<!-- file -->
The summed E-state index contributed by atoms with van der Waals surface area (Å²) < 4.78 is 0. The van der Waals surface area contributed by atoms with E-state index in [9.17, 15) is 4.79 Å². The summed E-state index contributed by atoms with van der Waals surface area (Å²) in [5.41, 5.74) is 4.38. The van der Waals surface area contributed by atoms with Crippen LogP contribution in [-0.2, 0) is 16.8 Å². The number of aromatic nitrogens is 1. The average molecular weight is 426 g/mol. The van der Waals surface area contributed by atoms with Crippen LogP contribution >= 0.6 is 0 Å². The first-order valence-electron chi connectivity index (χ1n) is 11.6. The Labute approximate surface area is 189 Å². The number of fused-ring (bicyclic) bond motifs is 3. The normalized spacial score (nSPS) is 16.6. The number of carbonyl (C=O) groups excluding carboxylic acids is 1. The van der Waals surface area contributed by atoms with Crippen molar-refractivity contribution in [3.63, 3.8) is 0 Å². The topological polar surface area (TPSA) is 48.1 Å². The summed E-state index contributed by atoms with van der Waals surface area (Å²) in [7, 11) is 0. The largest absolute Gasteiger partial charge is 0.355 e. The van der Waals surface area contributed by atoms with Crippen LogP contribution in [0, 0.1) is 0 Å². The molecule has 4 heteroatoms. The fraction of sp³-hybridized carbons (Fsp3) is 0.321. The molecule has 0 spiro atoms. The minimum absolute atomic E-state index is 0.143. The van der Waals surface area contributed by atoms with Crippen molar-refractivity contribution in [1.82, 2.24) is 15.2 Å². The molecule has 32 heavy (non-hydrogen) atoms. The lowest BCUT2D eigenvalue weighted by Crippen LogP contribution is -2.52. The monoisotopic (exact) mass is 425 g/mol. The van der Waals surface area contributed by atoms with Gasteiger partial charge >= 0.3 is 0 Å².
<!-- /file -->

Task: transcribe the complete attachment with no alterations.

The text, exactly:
The summed E-state index contributed by atoms with van der Waals surface area (Å²) < 4.78 is 0. The van der Waals surface area contributed by atoms with E-state index in [9.17, 15) is 4.79 Å². The summed E-state index contributed by atoms with van der Waals surface area (Å²) in [5.41, 5.74) is 4.38. The van der Waals surface area contributed by atoms with Crippen LogP contribution in [-0.2, 0) is 16.8 Å². The number of aromatic nitrogens is 1. The average molecular weight is 426 g/mol. The van der Waals surface area contributed by atoms with Crippen LogP contribution >= 0.6 is 0 Å². The first-order valence-electron chi connectivity index (χ1n) is 11.6. The Labute approximate surface area is 189 Å². The number of fused-ring (bicyclic) bond motifs is 3. The normalized spacial score (nSPS) is 16.6. The number of carbonyl (C=O) groups excluding carboxylic acids is 1. The van der Waals surface area contributed by atoms with Crippen molar-refractivity contribution in [3.63, 3.8) is 0 Å². The topological polar surface area (TPSA) is 48.1 Å². The summed E-state index contributed by atoms with van der Waals surface area (Å²) in [7, 11) is 0. The largest absolute Gasteiger partial charge is 0.355 e. The van der Waals surface area contributed by atoms with Crippen LogP contribution in [0, 0.1) is 0 Å². The molecule has 4 heteroatoms. The fraction of sp³-hybridized carbons (Fsp3) is 0.321. The molecule has 0 spiro atoms. The minimum absolute atomic E-state index is 0.143. The van der Waals surface area contributed by atoms with Crippen molar-refractivity contribution in [1.82, 2.24) is 15.2 Å². The molecule has 32 heavy (non-hydrogen) atoms. The lowest BCUT2D eigenvalue weighted by Crippen LogP contribution is -2.52. The monoisotopic (exact) mass is 425 g/mol. The van der Waals surface area contributed by atoms with Gasteiger partial charge >= 0.3 is 0 Å².